How can I get the expiration date of an SSL certificate in Crystal?

Hi everyone,

I’m trying to get the expiration date for an SSL cert in Crystal - with the openssl command one can do this:

openssl x509 -enddate -noout -in some_certificate.crt
notAfter=Jan  7 15:46:58 2025 GMT

In Ruby, you can do: Programmatically determine SSL certificate's expiration date in Ruby - Stack Overflow

How can I do this with Crystal ? Thanks!

Looks like the certificate type is marked as nodoc, even when it is used as part of the public API, for example via OpenSSL::SSL::Socket - Crystal 1.11.2?

Also seems LibCrypto doesn’t bind the required X509_get0_notBefore method. So doesn’t seem like it’s doable out of the box via the stdlib, but surely could get it to work with some manual effort.

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How can I do this with Crystal ?

As @Blacksmoke16 said, this isn’t doable with the Crystal Standard Library.

I put together an example that retrieves the certificate from a remote host and prints the “not after” date.

require "openssl"

lib LibCrypto

  # NOTE: output time is GMT (UTC+00:00)
  fun asn1_time_to_tm = ASN1_TIME_to_tm(s : ASN1_TIME*, tm : LibC::Tm*) : LibC::Int
  fun x509_get0_not_after = X509_get0_notAfter(x : X509) : ASN1_TIME*

module OpenSSL::X509
  class Certificate
    def not_after : Time
      tm = uninitialized LibC::Tm

      raise"X509_get0_notAfter") if @cert.null?

      asn1_time = LibCrypto.x509_get0_not_after(@cert)
      raise "Invalid ASN1_TIME on X509 certificate" if LibCrypto.asn1_time_to_tm(asn1_time, pointerof(tm)) == 0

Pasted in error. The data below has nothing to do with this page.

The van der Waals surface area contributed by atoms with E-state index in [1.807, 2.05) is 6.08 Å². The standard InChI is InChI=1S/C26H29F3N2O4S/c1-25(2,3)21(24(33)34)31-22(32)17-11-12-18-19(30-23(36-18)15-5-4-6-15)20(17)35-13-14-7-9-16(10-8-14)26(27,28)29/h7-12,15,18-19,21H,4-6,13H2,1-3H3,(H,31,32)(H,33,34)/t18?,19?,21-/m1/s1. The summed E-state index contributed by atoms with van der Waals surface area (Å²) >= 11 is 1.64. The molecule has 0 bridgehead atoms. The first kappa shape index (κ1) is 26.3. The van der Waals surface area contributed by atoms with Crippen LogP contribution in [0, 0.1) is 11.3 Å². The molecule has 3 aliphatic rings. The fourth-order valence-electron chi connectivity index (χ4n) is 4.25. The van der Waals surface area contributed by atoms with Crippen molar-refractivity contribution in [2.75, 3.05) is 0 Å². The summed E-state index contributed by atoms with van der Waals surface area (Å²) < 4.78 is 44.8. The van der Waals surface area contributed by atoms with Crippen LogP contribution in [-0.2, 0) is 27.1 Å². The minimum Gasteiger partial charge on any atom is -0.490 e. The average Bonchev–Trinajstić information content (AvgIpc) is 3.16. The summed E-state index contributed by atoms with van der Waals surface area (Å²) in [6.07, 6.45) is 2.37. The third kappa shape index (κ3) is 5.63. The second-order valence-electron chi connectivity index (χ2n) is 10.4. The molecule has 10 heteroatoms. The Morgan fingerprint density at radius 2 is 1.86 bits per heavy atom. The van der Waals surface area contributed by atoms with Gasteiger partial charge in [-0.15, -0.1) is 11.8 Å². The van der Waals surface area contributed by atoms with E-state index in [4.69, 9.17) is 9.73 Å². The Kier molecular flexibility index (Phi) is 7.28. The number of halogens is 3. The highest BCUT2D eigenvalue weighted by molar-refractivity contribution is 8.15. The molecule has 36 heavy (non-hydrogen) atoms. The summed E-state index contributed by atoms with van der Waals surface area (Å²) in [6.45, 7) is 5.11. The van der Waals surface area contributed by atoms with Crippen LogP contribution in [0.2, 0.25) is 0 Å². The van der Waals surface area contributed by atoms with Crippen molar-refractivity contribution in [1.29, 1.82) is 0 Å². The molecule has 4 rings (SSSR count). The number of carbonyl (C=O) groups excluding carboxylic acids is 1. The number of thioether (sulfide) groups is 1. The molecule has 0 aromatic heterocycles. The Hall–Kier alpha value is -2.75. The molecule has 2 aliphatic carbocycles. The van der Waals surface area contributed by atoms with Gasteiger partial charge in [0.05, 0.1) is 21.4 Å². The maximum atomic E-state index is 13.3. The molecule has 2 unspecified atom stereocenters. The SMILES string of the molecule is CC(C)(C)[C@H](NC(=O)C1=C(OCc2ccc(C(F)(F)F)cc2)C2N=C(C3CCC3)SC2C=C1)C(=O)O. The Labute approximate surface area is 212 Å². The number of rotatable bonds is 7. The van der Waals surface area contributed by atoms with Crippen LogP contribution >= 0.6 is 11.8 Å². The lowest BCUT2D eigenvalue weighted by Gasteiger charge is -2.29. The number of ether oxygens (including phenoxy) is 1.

# The C tm structure has a few quirks:
      #  - tm_year provides the year as an offset from the year 1900
      #  - tm_mon  is 0-based, meaning January is 0 and December is 11
      #  - tm_sec  can contain a leap second, which Crystal doesn't support.
      Time.utc(tm.tm_year + 1900, tm.tm_mon + 1, tm.tm_mday, tm.tm_hour, tm.tm_min, tm.tm_sec >= 60 ? 59 : tm.tm_sec)

HOST = ""
PORT = 443

  socket =, PORT)
  ssl =, hostname: HOST)
  puts "Certificate Validity for #{HOST}:#{PORT}"
  puts "\tNot After:  #{ssl.peer_certificate.not_after}"
  socket.close unless socket.nil?
  ssl.close unless ssl.nil?

I only tested this on Linux, but it should work on most systems (dunno about Windows).

If you want to read a certificate from a path—using the same API as Ruby—define a new initialize method and use the BIO_ and PEM_ functions from OpenSSL, such as BIO_new, BIO_write, and PEM_read_bio_X509. You’ll probably have to read the Crystal source code for OpenSSL::X509::Certificate to understand what’s already provided.

Feel free to ask for clarification if something isn’t clear.


thank you very much both @Blacksmoke16 and @echo - I’ll try those suggestions out and let you know what worked for me!

At Heii On-Call, where we use a set of Crystal processes to continuously monitor our customers’ HTTP(S) API endpoints and websites, we do a similar monkeypatch to what @echo described, calling LibCrypto.x509_get0_notAfter. It works very well! It resulted in Fix memory leak in `OpenSSL::SSL::Socket#peer_certificate` by compumike · Pull Request #13785 · crystal-lang/crystal · GitHub but this fix was merged a while ago in 1.10.0, so you should have nothing to worry about. :slight_smile:

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